Taking a Knee

A wealthy white friend of mine includes me on occasional BCC emails containing golf jokes, sex jokes, and, every now and then, political jokes. The latest one I got  — and I thought it was pretty funny — proposed a massive boycott of the NFL on our most sacred holiday weekend (Veteran’s Day). The humorous rationale, I learned from the email, was to “hit the owners where it hurts, in their wallets.” If they won’t man-up and fire any player who dares to disrespect our anthem and our flag (and our military and police officers and anyone else in a uniform) then we simply won’t consume their product!

LOL. Good one.

The email also urged me to join a (real) Facebook group dedicated to boycotting the NFL. I could feel the genuine patriotic passion. These people cared.

But I wondered: Had I missed all the other impassioned emails? The ones decrying the killing of yet another unarmed black person by a police officer?

I suggested to my friend if all of us wealthy white guys could get ourselves as fired up over the social justice issues NFL players were protesting as we do for abstract symbols and horrible songs — well, that would certainly be one step toward making America great (again). Where were those emails?

He wrote back (in ALL CAPS) to clarify.  According to his news sources — more ironic humor — 80% of the murdered had refused to put their hands up, so. . .”IT’S SIMPLY ABOUT RESPECT.”

I did not write back. Everything was perfectly clear now. It really was about respect.

My friend and his boycotter cronies, and President Great, and, it seems, everyone who takes umbrage at celebrity athletes using their platform to draw attention to systemic American problems — these folks have far more respect for “everything our national anthem represents” than they do for the citizens who die at the hands of police in highly un-American circumstances. They like to assure concerned ninnies like me that what’s been made to seem like a big problem for black people in this country isn’t really a big problem — it’s a small problem, since, according to their news sources, one-in-five unarmed black people shot by the police were obeying the law when they were murdered. That’s 20%. See? The other 80% deserved to be killed, according to the rules of the game. So Colin Kaepernick and all them other uppity Negroes in the NFL are making it out to be more than it is. In actual fact, it ain’t nothing.

OK. It’s something. But it’s not something important enough that someone should have the audacity to take a knee during the playing of “The Star Spangled Banner.”

According to my way of looking at the world, it is important enough. It’s necessary. Heroes like Kap and all the brave individuals who have exercised their uniquely American right to peaceful protest have inspired revanchist Americans like my friend, swaddled in golf courses and NFL broadcasts, to at least begin discussing the issue. (First rule of all big problems: decades will be wasted while “conservatives” argue that it’s not really a problem; ibid. Cigarettes, Lead, Climate Change.) Taking a knee is a start toward a better society.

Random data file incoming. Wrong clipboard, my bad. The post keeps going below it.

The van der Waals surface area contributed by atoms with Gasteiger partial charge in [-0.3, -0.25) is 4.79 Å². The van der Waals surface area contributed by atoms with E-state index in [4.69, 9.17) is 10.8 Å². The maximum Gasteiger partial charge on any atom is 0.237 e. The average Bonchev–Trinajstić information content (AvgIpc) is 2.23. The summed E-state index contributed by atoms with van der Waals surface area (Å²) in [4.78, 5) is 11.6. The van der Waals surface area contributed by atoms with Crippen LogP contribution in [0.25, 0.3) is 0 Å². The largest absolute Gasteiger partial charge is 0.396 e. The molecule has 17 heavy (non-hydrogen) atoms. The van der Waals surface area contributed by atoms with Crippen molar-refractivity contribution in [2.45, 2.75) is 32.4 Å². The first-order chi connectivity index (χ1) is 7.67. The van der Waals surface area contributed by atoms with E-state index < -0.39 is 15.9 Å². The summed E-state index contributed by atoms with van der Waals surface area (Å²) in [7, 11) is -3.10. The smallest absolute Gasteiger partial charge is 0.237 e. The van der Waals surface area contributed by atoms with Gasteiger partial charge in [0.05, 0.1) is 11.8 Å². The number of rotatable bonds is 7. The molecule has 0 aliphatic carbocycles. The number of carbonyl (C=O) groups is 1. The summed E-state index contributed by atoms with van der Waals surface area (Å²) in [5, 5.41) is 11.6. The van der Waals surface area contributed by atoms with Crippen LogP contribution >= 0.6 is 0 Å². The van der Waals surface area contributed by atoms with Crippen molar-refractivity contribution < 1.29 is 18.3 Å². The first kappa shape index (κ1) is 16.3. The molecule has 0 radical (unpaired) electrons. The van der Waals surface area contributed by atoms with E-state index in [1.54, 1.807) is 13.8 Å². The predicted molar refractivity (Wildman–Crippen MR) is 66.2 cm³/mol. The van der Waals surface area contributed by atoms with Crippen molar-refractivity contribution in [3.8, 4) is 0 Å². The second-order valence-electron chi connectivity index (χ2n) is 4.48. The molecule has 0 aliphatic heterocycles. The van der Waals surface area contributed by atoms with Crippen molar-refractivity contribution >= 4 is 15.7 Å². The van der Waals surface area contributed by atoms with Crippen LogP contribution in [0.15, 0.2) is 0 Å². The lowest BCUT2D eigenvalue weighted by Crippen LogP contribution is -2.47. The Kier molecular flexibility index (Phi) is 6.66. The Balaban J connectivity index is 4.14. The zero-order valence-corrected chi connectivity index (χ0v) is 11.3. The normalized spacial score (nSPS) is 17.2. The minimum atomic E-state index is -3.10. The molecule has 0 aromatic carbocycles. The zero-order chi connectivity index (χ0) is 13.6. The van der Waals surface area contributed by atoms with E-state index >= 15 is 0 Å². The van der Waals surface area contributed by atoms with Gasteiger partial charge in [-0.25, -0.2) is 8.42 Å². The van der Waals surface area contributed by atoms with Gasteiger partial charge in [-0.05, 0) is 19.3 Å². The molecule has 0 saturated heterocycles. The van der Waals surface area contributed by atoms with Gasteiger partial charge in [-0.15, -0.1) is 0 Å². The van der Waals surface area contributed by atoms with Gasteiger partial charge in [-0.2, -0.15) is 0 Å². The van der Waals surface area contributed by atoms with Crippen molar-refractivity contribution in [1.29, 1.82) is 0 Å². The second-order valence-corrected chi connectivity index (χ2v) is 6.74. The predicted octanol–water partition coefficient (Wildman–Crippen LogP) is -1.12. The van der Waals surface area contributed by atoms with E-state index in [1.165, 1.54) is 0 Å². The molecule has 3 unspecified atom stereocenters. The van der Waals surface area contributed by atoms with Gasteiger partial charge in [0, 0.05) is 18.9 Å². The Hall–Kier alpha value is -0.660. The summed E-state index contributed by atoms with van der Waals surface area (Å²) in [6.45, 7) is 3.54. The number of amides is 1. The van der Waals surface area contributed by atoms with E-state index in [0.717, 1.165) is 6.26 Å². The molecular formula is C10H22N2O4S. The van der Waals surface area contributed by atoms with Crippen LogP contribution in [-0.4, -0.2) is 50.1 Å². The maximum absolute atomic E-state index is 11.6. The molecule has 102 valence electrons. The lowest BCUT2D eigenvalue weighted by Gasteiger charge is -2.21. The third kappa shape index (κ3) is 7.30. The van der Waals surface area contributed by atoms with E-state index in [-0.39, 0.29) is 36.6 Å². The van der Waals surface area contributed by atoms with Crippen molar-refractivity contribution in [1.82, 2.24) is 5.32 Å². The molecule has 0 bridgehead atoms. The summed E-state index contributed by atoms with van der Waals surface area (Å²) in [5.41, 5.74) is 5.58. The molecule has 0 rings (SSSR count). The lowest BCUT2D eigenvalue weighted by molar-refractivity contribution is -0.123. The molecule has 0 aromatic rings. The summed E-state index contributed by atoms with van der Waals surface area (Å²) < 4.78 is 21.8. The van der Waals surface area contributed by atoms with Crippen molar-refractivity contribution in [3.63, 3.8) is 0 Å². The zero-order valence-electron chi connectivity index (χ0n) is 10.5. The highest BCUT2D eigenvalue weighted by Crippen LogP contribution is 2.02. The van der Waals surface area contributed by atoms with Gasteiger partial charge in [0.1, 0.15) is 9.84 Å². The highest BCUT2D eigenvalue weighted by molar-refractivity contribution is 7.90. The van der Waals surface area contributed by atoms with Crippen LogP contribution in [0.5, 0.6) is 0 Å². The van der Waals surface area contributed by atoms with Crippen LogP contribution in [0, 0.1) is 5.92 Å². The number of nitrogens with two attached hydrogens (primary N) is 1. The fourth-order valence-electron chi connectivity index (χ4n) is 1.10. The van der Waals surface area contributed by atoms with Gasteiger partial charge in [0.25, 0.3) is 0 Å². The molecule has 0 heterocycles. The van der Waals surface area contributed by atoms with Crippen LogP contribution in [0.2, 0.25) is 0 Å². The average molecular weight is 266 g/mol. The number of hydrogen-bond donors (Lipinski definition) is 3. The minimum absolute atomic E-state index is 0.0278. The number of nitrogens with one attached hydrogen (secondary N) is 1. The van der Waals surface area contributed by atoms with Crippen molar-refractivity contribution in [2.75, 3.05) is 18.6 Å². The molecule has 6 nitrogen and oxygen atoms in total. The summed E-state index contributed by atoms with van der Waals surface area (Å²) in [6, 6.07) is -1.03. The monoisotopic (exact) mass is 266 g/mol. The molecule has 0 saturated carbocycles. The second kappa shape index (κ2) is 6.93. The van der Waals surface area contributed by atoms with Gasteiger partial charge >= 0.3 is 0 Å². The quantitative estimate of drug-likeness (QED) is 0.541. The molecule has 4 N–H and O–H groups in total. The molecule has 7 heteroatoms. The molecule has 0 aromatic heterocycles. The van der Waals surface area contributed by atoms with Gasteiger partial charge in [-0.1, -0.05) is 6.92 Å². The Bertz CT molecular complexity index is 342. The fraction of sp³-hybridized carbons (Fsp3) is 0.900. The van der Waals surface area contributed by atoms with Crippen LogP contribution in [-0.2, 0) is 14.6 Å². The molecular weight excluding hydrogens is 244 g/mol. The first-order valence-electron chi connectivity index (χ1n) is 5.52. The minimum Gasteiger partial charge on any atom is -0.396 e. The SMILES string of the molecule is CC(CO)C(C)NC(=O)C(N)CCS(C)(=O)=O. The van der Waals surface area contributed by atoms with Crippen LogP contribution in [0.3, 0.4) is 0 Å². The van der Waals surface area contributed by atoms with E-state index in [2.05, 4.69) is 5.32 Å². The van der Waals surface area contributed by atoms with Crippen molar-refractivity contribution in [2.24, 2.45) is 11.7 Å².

Taking a knee has also helped America understand a few things about its anthem:

  1. Terrible song with horrendous lyrics.
  2. The anthem has no place at sporting events, except to remind true patriots how inextricably intertwined are professional sports leagues, corporate advertising, and the U.S. military.
  3. Like most “great” artifacts of our glorious history, it was authored by a slave owner.

With all due respect to the millions of Americans, many of them living south of the Mason-Dixon, who wish slave-keeping were still an acceptable practice, who view black people as a caste of second-class citizens, who have got themselves convinced that all this police brutality nonsense is a giant hoax cooked up by George Soros — I will have to take a knee the next time you send me one of your absurdly funny emails.



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3 Responses

  1. Overviper says:

    You’re so out of touch, dude….
    First off, Colin Kaepernick is a gratuitous asswipe who was using his “protest” to call attention to himself and try to get a better deal. Well, that didn’t work. What did work was him pissing off the very people he needs on his side to put pressure on police to try to stop using their gun as the first response. It should be the last choice. Everyone knows this. Even white people. But me, I’m not a cop and neither are the “professional” athletes kneeling for the anthem. But they should be, and they should put themselves into potentially deadly situations every day and let’s see how they do that job. My guess is it wouldn’t be much different. But they will never do that, they will only complain.
    I did not write the following…but it pretty much echoes how I feel. I am no longer watching football. The man who wrote it signed his name…maybe you should call him and talk to him instead of just insulting everyone who doesn’t agree with your opinion…

    Dear NFL Player:
    “You graduated high school in 2011. Your teenage years were a struggle. You grew up on the wrong side of the tracks. Your mother was the leader of the family and worked tirelessly to keep a roof over your head and food on your plate.